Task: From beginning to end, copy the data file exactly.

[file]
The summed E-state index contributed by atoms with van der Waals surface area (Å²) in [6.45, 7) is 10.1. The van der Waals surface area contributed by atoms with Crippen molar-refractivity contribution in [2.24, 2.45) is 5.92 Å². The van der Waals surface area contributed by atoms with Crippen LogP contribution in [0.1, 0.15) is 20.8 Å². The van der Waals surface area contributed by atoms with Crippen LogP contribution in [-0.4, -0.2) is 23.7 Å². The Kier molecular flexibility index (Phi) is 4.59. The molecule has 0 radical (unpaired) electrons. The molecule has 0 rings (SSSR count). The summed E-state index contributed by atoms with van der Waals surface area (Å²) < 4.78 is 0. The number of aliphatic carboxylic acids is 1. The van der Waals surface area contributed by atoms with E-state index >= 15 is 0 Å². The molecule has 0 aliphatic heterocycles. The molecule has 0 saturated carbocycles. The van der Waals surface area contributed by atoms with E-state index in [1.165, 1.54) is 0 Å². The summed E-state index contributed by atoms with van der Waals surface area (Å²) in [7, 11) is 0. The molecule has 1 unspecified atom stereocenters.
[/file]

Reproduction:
The summed E-state index contributed by atoms with van der Waals surface area (Å²) in [6.45, 7) is 10.1. The van der Waals surface area contributed by atoms with Crippen molar-refractivity contribution in [2.24, 2.45) is 5.92 Å². The van der Waals surface area contributed by atoms with Crippen LogP contribution in [0.1, 0.15) is 20.8 Å². The van der Waals surface area contributed by atoms with Crippen LogP contribution in [-0.4, -0.2) is 23.7 Å². The Kier molecular flexibility index (Phi) is 4.59. The molecule has 0 radical (unpaired) electrons. The molecule has 0 rings (SSSR count). The summed E-state index contributed by atoms with van der Waals surface area (Å²) < 4.78 is 0. The number of aliphatic carboxylic acids is 1. The van der Waals surface area contributed by atoms with E-state index >= 15 is 0 Å². The molecule has 0 aliphatic heterocycles. The molecule has 0 saturated carbocycles. The van der Waals surface area contributed by atoms with E-state index in [1.165, 1.54) is 0 Å². The summed E-state index contributed by atoms with van der Waals surface area (Å²) in [7, 11) is 0. The molecule has 1 unspecified atom stereocenters.